With Santa Claus behind us as well as the more readily observed winter solstice, it's time to stop pretending it's not really winter yet.
No more playing guitar on a bench in the park. Not many motorcycle rides for a while. No wearing of shorts and sandals.
But more of some things: Hikes in the woods with the dog roaming off-leash. Watching DVR movies at home starting at 5 p.m. because it's already dark. Hot chocolate.
You could pick worse places to ride out the winter than Philadelphia.
Minneapolis, where my outdoorsy niece just moved, is one - though she will probably love it there. She can deal with Vitamin D deficiency while shopping at the Mall of America and plug her car's engine block into an AC outlet to keep it from turning to solid granite. But I will pass.
Or Miami, for the opposite reasons. I spent two winters there and was underwhelmed by the lack of any visible change of seasons. Eventually the ocean gets too cold for anyone but Canadian tourists to go in, and there are cold snaps, but there has never been a single documented snowflake in Miami - aside from the kind of snow being peddled by Al Pacino in Scarface.
Philadelphia has a real winter with real snow, and it was so real in 1996 that we got 31 inches measured at the airport during a blizzard. But mass transit is decent so you might not have to drive in it.
Many of us here - I count myself guilty of this - try to fend off winter by simply pretending it's not here. You continue wearing a light jacket and sneakers when the high is in the 20s. You drive a sporty rear-wheel-drive car and refuse to use all-weather tires on it, rationalizing that "they do a great job of plowing around here." Which they do in the suburbs and Center City but not really in the more distant neighborhoods.
Then by about February you realize your hands and feet are always numb and you slipped and almost fell several times so you break out the boots and the heavy coat and all the other nonsense.
This is a good time to catch up on family visits. You feast on turkey and all the trimmings and fall asleep in front of the hearth - made woozy possibly, as it turns out, by being in the early stages of carbon monoxide poisoning from the smoke you're breathing.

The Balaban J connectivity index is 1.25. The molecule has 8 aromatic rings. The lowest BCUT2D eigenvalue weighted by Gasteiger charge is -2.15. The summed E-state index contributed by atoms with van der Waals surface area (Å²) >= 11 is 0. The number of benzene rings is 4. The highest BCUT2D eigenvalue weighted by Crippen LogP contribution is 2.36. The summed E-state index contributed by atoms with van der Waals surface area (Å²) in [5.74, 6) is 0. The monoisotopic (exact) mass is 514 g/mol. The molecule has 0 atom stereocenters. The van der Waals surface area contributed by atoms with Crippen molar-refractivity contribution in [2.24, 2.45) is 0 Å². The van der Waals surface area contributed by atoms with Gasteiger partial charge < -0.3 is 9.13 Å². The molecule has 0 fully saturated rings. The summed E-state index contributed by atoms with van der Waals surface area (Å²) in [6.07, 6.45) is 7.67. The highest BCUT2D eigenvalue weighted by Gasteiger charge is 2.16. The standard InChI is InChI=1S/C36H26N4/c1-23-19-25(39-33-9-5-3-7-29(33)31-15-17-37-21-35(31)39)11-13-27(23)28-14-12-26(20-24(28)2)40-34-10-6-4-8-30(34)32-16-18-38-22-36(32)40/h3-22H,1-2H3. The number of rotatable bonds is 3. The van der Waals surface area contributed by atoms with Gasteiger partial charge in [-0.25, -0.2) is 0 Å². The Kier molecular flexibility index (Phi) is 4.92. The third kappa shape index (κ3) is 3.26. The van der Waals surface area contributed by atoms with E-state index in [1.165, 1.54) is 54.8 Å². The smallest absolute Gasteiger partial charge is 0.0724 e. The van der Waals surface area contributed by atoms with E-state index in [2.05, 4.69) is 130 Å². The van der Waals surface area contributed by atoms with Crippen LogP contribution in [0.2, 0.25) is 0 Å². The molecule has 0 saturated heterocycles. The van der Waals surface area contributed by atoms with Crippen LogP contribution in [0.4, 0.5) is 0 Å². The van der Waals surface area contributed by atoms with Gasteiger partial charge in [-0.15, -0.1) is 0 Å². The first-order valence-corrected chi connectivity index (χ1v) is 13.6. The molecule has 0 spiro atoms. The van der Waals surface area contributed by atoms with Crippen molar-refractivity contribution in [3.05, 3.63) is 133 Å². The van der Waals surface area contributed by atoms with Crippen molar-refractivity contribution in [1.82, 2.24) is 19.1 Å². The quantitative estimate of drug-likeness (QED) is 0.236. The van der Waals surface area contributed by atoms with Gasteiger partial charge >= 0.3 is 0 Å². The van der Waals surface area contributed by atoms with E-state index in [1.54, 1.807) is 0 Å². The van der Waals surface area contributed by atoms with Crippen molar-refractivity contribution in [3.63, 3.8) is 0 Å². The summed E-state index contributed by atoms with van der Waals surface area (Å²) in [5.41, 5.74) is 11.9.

Time to ease yourself into a good book, like a long, hot bath. My choice this time is the Icelandic saga Njal's Saga, which never addresses being cold all the time but features a lot of pre-Christian Icelanders with names like Uni the Unborn (meaning he was born by C section) splitting each other's heads open with axes.
I am reading it because my wife and I are planning a trip to Iceland and I want to learn about the historic culture.
A friend of mine was there with his non-famous band a few years ago and he said the doorman at Bjork's nightclub ushered them past the line, saying, "These guys are famous," which already sounds good. But he also said he was awoken every night at 4 a.m. by the sound of glass breaking in the street followed by fighting among drunks who had been kicked out of the bars.
So far, this place sounds a lot like Philadelphia.
But there are times of the year when the sun never appears and other times when it's light out around the clock. Which would be kind of like the change of seasons in Miami.
In contrast, here's what awaits us at wintertime in Philadelphia:
The Eagles never make it to the Super Bowl, or even close. People get their cars stuck in the snow and total strangers come swarming out of nowhere to give them a push. South Philly parking spaces are all either occupied or claimed with folding chairs as "savesies."
The governors of both Pennsylvania and New Jersey ban all nonessential workers from traveling on the roadways because there was a blizzard and yet your employer says you must use vacation days if you don't report to work (which has happened to me).
Then eventually something wonderful starts to happen.
The sooty snowpack shrinks. You can now see quite clearly where people have failed to clean up behind their dogs. The crews stop salting the roads so you feel OK riding your motorcycle around again.
The days get longer, and then the time changes and they get much longer.
And you realize you were right all along.
"We are not a snow city," as Mayor Ed Rendell once said in explaining the lack of plowing in the neighborhoods. You don't get a real winter here. You don't even need to own boots or a snow shovel.
Vindication, once again.
It happens once a year - like clockwork.
Robert M. Kelley is an Inquirer editor. email@example.com